Between 1979 and 1989 Jupiter, Saturn, Uranus and Neptune were aligned in such a way that the space probe Voyager 2 was able to visit each one in turn. Pluto, at that time the ninth planet in our solar system, missed out on this interstellar rendezvous.
In 1929 the young American astronomer Clyde Tombaugh was given the task of systematically imaging the night sky in the direction of Uranus and Neptune. Astronomers conjectured that an unknown planet was influencing the orbit of Uranus. Tombaugh had to compare pairs of photographs to see if any objects had shifted position. On 18 February 1930, he found a moving object and, following scientific corroboration, the news was made public on 13 March 1930.
The planet was named Pluto after the god of the underworld. The name was suggested by Venetia Burney, an eleven-year-old schoolgirl living in Oxford, England, who was interested in classical mythology and whose grandfather proposed the name to colleagues at the Lowell Observatory in Arizona.
In 2008, Pluto was demoted to the status of a “dwarf planet” – a spherical celestial body revolving about the sun, similar to a planet but not large enough to gravitationally clear its orbital path of most or all other celestial bodies. Pluto has one moon named Charon and four satellite bodies: Styx, Nix, Kerberos, and Hydra. Even though the surface of Pluto is a frigid minus 230C, geophysical models suggest there could be a warm ocean concealed beneath that produces a wispy nitrogen-rich atmosphere, depending on where Pluto is in its orbit around the Sun.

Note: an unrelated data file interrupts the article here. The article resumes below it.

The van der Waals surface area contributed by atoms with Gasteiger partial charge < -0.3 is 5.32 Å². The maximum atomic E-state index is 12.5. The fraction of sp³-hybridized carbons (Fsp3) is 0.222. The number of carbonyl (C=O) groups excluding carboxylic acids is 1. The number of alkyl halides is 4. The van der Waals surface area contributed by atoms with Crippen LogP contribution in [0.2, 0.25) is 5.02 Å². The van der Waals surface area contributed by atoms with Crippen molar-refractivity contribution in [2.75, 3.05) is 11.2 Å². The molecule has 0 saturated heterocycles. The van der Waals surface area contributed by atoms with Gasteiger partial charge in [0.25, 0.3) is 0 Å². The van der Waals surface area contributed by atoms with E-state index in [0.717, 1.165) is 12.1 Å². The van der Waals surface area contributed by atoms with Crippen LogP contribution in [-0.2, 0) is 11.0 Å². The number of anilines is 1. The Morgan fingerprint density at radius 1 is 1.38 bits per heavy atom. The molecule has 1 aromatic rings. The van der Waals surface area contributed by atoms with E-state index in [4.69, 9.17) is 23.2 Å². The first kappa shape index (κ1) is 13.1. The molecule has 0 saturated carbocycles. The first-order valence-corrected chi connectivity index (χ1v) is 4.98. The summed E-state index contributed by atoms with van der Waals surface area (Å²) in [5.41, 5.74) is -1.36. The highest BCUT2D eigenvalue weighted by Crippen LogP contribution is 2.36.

The English composer Gustav Holst might have included Pluto in his orchestral suite “The Planets”, except that it was completed in 1918. Pluto was discovered four years before Holst’s death, but the composer had no interest in extending a work which, despite its enduring popularity, he had long ago set aside. So, until recently “The Planets” kept its original seven movements:
Mars, the Bringer of War
Venus, the Bringer of Peace
Mercury, the Winged Messenger
Jupiter, the Bringer of Jollity
Saturn, the Bringer of Old Age
Uranus, the Magician
Neptune, the Mystic
Eventually, the Hallé Orchestra commissioned the English composer Colin Matthews to write a movement dedicated to Pluto. Matthews based it on solar wind, the plasma stream regularly released by the Sun. Named “Pluto, the Renewer” and posthumously dedicated to Holst’s daughter Imogen, it was first performed in Manchester, England, on 11 May 2000.
Pluto cannot be seen with the naked eye, but it has been photographed by the Hubble Space Telescope and the New Horizons probe, which is doing a flyby on 14 July 2015. New Horizons (carrying a compact disc with the names of 434, 738 people – including the writer of this blog) is expected to send data across 3.6 million miles to waiting scientists whose interest has shifted from Martians to the newcomer on the block. Pluto is back in the planetary limelight and revenge is sweet!